Michael Placzek, PhD
Instructor at Massachusetts General Hospital, Jacob Hooker, PhD
COX-2 PET radiotracers for imaging early HD pathology in the living brain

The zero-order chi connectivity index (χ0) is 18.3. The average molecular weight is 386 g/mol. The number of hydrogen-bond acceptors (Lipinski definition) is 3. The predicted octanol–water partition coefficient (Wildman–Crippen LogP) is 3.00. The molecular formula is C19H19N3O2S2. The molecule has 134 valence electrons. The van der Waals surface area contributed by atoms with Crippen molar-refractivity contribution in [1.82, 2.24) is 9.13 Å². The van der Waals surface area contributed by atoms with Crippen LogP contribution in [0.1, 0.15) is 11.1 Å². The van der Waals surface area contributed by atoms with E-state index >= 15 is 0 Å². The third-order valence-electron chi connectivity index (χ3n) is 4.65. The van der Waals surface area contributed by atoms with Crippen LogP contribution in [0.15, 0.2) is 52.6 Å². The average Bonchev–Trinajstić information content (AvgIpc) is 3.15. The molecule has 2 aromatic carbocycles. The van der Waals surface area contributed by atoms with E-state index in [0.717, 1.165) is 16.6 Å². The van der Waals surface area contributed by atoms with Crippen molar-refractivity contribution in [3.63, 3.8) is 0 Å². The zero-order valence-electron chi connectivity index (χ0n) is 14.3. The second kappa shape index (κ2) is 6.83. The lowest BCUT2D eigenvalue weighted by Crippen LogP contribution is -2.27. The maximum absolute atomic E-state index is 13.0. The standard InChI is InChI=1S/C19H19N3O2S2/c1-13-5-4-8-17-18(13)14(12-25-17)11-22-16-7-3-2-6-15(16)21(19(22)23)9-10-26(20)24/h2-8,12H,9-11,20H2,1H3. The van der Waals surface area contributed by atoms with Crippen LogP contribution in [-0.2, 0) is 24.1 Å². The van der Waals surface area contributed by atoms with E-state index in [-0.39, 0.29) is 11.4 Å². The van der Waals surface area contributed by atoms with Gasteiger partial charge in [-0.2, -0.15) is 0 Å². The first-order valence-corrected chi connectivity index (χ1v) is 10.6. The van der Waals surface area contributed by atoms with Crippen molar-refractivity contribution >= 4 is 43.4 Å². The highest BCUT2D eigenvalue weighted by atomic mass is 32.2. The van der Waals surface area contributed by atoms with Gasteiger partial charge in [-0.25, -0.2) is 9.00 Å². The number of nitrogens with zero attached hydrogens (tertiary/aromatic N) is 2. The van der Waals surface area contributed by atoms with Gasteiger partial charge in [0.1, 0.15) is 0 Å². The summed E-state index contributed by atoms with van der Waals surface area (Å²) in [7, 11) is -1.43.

To develop effective therapeutics for Huntington’s Disease (HD), we need to understand biological changes in the living brain that occur at the earliest evidence of disease conversion. Imaging with positron emission tomography (PET) allows researchers and clinicians to measure how critical targets, such as proteins or enzymes, change in the living brain, at disease onset and throughout disease progression. More importantly, PET can measure how a target changes following therapeutic intervention, a critical step in assessing treatment efficacy. The study of these critical targets with PET requires specific molecules tagged with a radiolabel (radioligands). Although many radioligands have been developed over the years for PET and neurodegenerative disease, no PET ligands have been able to predict disease conversion or aid prognosis in HD. Therefore, it is imperative that we develop new PET radioligands that allow us to monitor important molecular changes in the living brain of HD patients. Our studies show that a particular protein, cyclooxygenase-2 (COX-2), is dramatically altered in the HD brain, even in premanifest HD. Our data indicates COX-2 holds promise as a novel clinical marker of HD onset and progression. We will develop COX-2 selective PET radiotracers that will enable the study of disease mechanisms in the living HD brain. We believe this research will provide an objective clinical marker that can assess, and lead to the discovery of, effective disease-modifying therapeutics for HD patients.